Let’s take a look at just how important a strong ground game is for the Bills, historically.
On Monday, we touched on the Bills' performance during games in which LeSean McCoy, presently, and Thurman Thomas, historically, rushed for 100 yards or more. Specifically, how the Bills are 10-2 (.833) when McCoy rushes for at least 100 yards, and how they were a remarkable 43-3 (.935) when Thomas rushed for 100.
All-time, the Bills are 327-212-7 (.605) when rushing for at least 100 yards as a team. They are 256-132-6 (.657) when picking up at least 125 yards on the ground, and 183-64-5 (.736) when rushing for at least 150 yards.
They have a 153-58 (.725) record during games where at least one player rushes for 100 or more yards, compared to a 43-33 (.566) record during games in which they have a 300-yard passer.
Since you may now be wondering, because I was while writing this, the Bills are 9-2 (.818) all-time when they have both a 100-yard rusher and a 300-yard passer in the same game — winning their first eight between 1991 and 2002, while losing two of their last three — games occurring between 2006 and 2016, most recently the crushing 34-31, overtime loss to the Miami Dolphins on Christmas Eve of last year.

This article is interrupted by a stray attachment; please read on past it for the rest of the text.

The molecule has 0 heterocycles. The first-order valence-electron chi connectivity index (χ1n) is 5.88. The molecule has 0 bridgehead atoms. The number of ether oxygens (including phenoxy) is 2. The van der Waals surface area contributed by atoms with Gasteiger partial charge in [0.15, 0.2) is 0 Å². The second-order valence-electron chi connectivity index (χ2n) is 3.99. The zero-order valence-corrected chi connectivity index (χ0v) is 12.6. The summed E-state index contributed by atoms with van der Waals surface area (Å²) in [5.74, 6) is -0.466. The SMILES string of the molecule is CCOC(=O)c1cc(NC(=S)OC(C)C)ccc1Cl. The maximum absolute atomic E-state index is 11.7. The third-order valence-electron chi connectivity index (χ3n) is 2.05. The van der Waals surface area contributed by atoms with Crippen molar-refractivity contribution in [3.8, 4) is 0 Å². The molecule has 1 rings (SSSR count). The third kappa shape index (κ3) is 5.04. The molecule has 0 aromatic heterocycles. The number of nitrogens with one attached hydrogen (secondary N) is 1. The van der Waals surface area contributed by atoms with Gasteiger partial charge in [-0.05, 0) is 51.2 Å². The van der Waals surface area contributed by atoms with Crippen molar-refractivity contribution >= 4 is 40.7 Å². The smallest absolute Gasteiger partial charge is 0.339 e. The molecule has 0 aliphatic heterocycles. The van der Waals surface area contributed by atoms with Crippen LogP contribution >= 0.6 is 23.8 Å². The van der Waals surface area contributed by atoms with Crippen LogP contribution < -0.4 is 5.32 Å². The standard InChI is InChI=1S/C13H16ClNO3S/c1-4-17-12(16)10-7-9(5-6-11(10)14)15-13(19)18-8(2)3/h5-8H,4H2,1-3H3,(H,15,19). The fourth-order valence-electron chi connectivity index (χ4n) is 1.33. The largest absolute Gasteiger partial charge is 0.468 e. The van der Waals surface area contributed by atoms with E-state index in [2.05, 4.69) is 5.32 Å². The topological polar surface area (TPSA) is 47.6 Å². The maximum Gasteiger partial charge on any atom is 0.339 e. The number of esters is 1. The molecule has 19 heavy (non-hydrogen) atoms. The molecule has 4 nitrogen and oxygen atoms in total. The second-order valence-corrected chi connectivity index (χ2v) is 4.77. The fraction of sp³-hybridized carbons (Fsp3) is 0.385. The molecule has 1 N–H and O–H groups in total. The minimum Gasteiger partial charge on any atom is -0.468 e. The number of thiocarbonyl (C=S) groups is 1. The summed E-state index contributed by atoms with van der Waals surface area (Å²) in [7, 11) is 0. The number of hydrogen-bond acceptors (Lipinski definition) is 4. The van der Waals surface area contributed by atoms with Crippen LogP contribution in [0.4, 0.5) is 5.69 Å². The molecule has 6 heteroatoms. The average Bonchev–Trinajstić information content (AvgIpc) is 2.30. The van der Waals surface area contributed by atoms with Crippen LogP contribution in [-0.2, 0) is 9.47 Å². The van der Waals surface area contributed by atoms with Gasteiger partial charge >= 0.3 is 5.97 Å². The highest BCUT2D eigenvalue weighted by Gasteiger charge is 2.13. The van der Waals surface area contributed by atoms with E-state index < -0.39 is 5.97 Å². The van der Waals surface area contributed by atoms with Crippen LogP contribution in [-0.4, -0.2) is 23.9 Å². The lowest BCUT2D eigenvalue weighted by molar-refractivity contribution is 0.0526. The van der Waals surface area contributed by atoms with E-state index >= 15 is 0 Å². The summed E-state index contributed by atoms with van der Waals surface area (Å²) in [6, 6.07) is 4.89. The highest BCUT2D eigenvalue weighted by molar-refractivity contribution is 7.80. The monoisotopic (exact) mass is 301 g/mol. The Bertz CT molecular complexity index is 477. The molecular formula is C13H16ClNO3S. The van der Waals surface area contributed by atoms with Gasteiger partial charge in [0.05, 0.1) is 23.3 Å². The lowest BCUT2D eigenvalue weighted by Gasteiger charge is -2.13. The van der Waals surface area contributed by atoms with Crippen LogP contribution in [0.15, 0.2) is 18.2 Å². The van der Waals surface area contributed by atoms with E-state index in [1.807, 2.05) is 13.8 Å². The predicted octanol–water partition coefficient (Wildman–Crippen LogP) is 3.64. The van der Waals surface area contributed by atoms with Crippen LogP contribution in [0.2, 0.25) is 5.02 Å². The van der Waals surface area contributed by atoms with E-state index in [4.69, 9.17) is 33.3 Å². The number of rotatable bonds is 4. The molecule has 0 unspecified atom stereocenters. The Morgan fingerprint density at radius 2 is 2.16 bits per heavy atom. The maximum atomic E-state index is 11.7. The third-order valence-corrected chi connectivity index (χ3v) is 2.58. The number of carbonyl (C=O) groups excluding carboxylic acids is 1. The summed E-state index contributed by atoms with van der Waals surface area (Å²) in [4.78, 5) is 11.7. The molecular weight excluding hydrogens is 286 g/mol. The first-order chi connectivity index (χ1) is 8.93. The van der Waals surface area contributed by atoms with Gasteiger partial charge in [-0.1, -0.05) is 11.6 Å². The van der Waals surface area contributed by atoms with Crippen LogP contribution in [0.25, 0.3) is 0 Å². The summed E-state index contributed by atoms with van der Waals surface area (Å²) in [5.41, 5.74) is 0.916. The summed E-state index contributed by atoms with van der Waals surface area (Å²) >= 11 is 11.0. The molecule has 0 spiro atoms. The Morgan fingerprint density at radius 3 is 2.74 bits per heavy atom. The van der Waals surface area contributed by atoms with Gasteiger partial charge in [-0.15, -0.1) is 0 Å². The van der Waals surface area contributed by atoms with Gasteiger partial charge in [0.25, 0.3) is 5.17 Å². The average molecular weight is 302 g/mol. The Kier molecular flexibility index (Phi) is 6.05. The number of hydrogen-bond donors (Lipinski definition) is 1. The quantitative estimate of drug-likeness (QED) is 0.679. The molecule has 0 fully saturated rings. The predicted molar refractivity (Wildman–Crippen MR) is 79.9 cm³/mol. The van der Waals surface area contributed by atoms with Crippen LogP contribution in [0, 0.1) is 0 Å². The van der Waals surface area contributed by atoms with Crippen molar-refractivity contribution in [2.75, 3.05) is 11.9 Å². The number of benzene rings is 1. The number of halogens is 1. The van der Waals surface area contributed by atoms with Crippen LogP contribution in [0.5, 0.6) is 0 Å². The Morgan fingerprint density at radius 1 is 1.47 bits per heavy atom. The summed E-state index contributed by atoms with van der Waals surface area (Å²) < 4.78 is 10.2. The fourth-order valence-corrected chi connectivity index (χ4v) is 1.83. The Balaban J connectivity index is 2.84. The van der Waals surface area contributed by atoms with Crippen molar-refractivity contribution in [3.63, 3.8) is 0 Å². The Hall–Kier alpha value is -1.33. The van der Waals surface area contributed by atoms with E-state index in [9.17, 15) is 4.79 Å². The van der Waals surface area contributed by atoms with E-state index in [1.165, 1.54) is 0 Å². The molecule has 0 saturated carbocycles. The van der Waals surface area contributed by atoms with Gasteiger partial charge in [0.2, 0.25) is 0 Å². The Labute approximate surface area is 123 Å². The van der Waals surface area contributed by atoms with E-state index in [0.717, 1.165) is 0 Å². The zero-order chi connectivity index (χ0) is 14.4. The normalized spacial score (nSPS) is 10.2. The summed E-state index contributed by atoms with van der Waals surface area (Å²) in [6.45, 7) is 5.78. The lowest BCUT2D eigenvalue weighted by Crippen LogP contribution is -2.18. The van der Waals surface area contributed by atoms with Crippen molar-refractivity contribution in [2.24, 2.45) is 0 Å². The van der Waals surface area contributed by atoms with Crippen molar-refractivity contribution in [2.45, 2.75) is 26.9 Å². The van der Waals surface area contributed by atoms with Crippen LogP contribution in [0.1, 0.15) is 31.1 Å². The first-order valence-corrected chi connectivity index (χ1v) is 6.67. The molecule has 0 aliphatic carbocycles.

Though the ground game may appear quintessential to the Bills' success based on these marks, it, of course, alone will not bring Buffalo back to the postseason for the first time since the 1999 season. They led all of football in total rushing offense in each of the last two seasons. They are the only team to lead the NFL in rushing and fail to make the postseason since the 2008 Vikings, whose rush offense was led by rookie running back, Adrian Peterson.
Along with McCoy's Week One performance, Mike Tolbert contributed to the Bills' rushing attack. Tolbert had 42 yards rushing in the opener, over a third of his entire rushing output last season of 114 yards.
(Stats courtesty of Pro Football Reference.)